Missing Titanic submersible: What do we know about OceanGate's Titan sub disappearance?

The Titan submersible prior to descending from the surface.
The Titan submersible prior to descending from the surface. (Image credit: OceanGate)

Editor's Note: The U.S. Coast Guard has confirmed that debris found near the Titanic's wreck are those of the lost Titan submersible, they said at a press conference on Thursday (June 22). All five men on board died when the Titan experienced a "catastrophic implosion." Read Live Science's coverage.

A privately owned submersible carrying five people on a deep-sea dive to the wreck of the Titanic has been missing at the bottom of the Atlantic Ocean since Sunday. Banging sounds, heard across 30 minute intervals, were detected early Wednesday (June 21) by a Canadian seaplane, sending authorities scrambling to locate their source.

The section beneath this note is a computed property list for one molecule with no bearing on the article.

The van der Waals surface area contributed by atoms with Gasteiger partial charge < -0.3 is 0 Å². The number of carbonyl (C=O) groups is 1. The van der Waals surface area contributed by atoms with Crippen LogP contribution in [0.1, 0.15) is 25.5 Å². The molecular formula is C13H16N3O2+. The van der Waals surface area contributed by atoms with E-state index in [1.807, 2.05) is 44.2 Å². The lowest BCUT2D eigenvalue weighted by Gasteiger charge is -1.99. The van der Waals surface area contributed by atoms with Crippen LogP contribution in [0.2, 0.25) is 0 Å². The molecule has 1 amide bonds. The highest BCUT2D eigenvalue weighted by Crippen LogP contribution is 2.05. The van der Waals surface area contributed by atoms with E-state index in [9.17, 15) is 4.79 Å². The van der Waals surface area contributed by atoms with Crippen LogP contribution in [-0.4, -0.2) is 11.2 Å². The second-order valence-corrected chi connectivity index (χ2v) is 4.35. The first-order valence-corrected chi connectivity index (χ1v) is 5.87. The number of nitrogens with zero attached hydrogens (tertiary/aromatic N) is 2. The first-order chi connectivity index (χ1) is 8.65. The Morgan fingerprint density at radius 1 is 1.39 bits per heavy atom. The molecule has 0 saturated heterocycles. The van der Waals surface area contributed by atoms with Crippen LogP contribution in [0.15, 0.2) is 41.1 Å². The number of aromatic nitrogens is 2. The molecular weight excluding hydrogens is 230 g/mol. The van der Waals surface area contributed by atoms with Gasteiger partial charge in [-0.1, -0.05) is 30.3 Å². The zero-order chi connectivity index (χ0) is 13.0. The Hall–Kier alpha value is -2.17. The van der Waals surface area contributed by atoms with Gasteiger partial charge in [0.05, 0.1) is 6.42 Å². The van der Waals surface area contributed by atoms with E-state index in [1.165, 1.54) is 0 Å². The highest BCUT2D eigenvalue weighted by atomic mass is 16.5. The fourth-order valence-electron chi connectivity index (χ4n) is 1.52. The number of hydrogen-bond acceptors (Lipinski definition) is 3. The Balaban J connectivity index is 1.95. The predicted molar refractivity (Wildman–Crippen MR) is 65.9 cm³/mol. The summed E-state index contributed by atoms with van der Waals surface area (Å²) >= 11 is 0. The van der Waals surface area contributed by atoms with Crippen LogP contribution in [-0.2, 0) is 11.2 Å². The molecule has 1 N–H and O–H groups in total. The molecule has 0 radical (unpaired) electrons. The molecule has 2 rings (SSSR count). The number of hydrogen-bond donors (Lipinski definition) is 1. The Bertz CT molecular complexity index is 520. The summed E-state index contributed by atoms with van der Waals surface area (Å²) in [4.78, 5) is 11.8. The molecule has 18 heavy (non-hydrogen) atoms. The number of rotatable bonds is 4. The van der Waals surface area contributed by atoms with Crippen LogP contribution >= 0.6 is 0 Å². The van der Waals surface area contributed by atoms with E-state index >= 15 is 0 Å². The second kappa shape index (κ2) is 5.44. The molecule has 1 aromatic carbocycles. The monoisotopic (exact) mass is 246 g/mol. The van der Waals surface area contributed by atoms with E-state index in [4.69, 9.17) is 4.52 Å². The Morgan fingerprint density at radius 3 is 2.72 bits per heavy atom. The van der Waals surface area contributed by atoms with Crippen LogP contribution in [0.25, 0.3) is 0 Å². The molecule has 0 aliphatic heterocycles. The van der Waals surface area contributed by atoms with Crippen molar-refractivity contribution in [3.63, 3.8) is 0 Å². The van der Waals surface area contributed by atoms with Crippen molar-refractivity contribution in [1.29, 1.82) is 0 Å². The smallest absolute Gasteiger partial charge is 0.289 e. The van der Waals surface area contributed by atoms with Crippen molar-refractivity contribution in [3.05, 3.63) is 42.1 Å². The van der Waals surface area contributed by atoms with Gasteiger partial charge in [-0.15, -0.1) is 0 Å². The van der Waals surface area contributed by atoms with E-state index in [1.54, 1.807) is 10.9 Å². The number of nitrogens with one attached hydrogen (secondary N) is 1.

Although the time at which the U.S. Coast Guard estimated the vessel’s emergency oxygen supply would expire (7:08 a.m. EDT or 12:08 p.m. GMT) has passed, search and rescue teams continued throughout the day in their search for the lost sub. 

Now, the U.S. Coast Guard has announced the discovery of a "debris field" near the Titanic's wreckage by an ROV belonging to the Canadian vessel Horizon Arctic. The U.S. Coast Guard will hold a press conference at 3pm EST (5pm GMT) to discuss updates. Whether this debris indicates that the Titan sub imploded remains to be seen. 

The missing crew consist of Hamish Harding, a British billionaire and adventurer; Shahzada Dawood, a Pakistani-British businessman and his son, Suleman; Stockton Rush, chief executive and founder of OceanGate Expeditions; and Paul-Henri Nargeolet, a French submersible pilot.